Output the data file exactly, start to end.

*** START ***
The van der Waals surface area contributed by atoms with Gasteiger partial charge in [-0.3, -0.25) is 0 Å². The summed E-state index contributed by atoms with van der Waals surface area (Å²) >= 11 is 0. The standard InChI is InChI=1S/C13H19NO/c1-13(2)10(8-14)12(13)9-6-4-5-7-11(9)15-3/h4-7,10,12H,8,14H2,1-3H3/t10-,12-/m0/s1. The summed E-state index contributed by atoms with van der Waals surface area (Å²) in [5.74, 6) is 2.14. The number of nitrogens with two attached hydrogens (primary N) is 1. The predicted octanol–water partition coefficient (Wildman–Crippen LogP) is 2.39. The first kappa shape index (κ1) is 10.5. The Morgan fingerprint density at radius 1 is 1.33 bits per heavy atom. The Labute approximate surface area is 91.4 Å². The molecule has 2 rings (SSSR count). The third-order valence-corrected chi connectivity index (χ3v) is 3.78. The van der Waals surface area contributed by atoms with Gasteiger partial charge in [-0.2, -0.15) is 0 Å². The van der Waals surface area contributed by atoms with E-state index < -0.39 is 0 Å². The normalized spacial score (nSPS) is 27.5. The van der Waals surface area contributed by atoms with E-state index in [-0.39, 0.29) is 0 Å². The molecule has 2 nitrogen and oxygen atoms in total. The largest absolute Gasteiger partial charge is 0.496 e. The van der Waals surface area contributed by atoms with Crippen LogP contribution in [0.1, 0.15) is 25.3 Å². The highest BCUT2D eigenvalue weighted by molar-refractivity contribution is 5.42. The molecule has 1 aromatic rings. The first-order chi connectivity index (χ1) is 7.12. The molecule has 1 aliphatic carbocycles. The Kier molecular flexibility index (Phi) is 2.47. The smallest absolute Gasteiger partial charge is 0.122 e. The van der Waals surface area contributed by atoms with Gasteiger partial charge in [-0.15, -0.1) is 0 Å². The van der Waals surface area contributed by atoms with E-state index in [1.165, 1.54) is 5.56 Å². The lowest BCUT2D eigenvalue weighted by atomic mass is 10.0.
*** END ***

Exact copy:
The van der Waals surface area contributed by atoms with Gasteiger partial charge in [-0.3, -0.25) is 0 Å². The summed E-state index contributed by atoms with van der Waals surface area (Å²) >= 11 is 0. The standard InChI is InChI=1S/C13H19NO/c1-13(2)10(8-14)12(13)9-6-4-5-7-11(9)15-3/h4-7,10,12H,8,14H2,1-3H3/t10-,12-/m0/s1. The summed E-state index contributed by atoms with van der Waals surface area (Å²) in [5.74, 6) is 2.14. The number of nitrogens with two attached hydrogens (primary N) is 1. The predicted octanol–water partition coefficient (Wildman–Crippen LogP) is 2.39. The first kappa shape index (κ1) is 10.5. The Morgan fingerprint density at radius 1 is 1.33 bits per heavy atom. The Labute approximate surface area is 91.4 Å². The molecule has 2 rings (SSSR count). The third-order valence-corrected chi connectivity index (χ3v) is 3.78. The van der Waals surface area contributed by atoms with Gasteiger partial charge in [-0.2, -0.15) is 0 Å². The van der Waals surface area contributed by atoms with E-state index < -0.39 is 0 Å². The normalized spacial score (nSPS) is 27.5. The van der Waals surface area contributed by atoms with E-state index in [-0.39, 0.29) is 0 Å². The molecule has 2 nitrogen and oxygen atoms in total. The largest absolute Gasteiger partial charge is 0.496 e. The van der Waals surface area contributed by atoms with Crippen LogP contribution in [0.1, 0.15) is 25.3 Å². The highest BCUT2D eigenvalue weighted by molar-refractivity contribution is 5.42. The molecule has 1 aromatic rings. The first-order chi connectivity index (χ1) is 7.12. The molecule has 1 aliphatic carbocycles. The Kier molecular flexibility index (Phi) is 2.47. The smallest absolute Gasteiger partial charge is 0.122 e. The van der Waals surface area contributed by atoms with Gasteiger partial charge in [-0.15, -0.1) is 0 Å². The van der Waals surface area contributed by atoms with E-state index in [1.165, 1.54) is 5.56 Å². The lowest BCUT2D eigenvalue weighted by atomic mass is 10.0.